Potassium channels play a crucial role in controlling the cell membrane potential. Among the different varieties of K+ channels, the ATP-sensitive potassium channels (KATP channels) have been characterized in numerous cell types, such as skeletal and smooth muscle cells, endocrine cells, cardiac cells and central neurons. Several molecules are known to activate KATP channels and have been named “potassium channel openers” (PCOs). Such compounds may have a wide therapeutic potential and a few drugs are currently used as antihypertensive agents. Different chemical series of PCOs have been explored. This heterogeneous group of organic compounds comprises the benzopyran series including potent vasorelaxant drugs, such as cromakalim. The latter compound, a typical example of potassium channel opener, exerts its biological effect by activating KATP channels. This review presents recent developments in the chemistry of cromakalim analoges and reports chemical aspects governing their potency and tissue selectivity.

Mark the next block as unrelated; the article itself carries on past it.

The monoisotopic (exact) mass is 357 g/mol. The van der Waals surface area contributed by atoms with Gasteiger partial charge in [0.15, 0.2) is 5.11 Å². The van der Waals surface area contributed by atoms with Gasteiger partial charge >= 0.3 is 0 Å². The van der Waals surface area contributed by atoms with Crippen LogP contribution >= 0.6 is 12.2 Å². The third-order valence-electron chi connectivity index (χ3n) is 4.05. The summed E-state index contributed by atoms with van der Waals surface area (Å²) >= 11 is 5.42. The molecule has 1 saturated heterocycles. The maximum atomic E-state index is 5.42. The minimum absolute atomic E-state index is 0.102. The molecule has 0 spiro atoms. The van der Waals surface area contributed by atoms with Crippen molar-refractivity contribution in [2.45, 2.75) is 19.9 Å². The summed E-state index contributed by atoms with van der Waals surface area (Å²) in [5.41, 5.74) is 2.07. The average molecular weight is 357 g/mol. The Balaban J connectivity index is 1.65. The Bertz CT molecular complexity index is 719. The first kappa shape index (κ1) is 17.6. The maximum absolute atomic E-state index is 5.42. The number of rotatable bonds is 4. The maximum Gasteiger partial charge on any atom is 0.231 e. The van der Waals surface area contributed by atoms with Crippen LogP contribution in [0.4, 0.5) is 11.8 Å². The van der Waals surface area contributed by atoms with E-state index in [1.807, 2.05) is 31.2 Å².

Department of Medicinal Chemistry, Universite de Liege, 1 av. de l'Hopital, tour 4 (+5) Sart- Tilman, B-4000 Liege, Belgium.
Publication date: May 1, 2004
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Current Medicinal Chemistry covers all the latest and outstanding developments in medicinal chemistry and rational drug design. Each issue contains a series of timely in-depth reviews written by leaders in the field covering a range of the current topics in medicinal chemistry. Current Medicinal Chemistry is an essential journal for every medicinal chemist who wishes to be kept informed and up-to-date with the latest and most important developments.